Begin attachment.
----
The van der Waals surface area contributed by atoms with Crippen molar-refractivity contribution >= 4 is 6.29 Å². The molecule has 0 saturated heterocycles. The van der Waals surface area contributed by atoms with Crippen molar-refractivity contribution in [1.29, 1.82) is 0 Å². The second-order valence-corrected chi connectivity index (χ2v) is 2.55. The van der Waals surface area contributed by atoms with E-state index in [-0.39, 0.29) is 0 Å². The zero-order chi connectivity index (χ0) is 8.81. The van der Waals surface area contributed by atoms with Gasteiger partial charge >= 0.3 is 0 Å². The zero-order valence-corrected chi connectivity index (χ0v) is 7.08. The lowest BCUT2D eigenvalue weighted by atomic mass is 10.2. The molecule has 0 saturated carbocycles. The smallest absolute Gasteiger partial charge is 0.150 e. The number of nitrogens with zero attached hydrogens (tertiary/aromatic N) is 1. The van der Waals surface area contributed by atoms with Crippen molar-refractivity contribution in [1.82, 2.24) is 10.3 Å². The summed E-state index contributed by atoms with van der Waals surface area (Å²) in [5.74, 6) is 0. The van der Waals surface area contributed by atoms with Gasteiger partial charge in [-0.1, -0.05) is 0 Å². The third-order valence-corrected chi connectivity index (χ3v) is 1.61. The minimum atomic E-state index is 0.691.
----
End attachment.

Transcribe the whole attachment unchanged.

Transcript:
The van der Waals surface area contributed by atoms with Crippen molar-refractivity contribution >= 4 is 6.29 Å². The molecule has 0 saturated heterocycles. The van der Waals surface area contributed by atoms with Crippen molar-refractivity contribution in [1.29, 1.82) is 0 Å². The second-order valence-corrected chi connectivity index (χ2v) is 2.55. The van der Waals surface area contributed by atoms with E-state index in [-0.39, 0.29) is 0 Å². The zero-order chi connectivity index (χ0) is 8.81. The van der Waals surface area contributed by atoms with Gasteiger partial charge >= 0.3 is 0 Å². The zero-order valence-corrected chi connectivity index (χ0v) is 7.08. The lowest BCUT2D eigenvalue weighted by atomic mass is 10.2. The molecule has 0 saturated carbocycles. The smallest absolute Gasteiger partial charge is 0.150 e. The number of nitrogens with zero attached hydrogens (tertiary/aromatic N) is 1. The van der Waals surface area contributed by atoms with Crippen molar-refractivity contribution in [1.82, 2.24) is 10.3 Å². The summed E-state index contributed by atoms with van der Waals surface area (Å²) in [5.74, 6) is 0. The van der Waals surface area contributed by atoms with Gasteiger partial charge in [-0.1, -0.05) is 0 Å². The third-order valence-corrected chi connectivity index (χ3v) is 1.61. The minimum atomic E-state index is 0.691.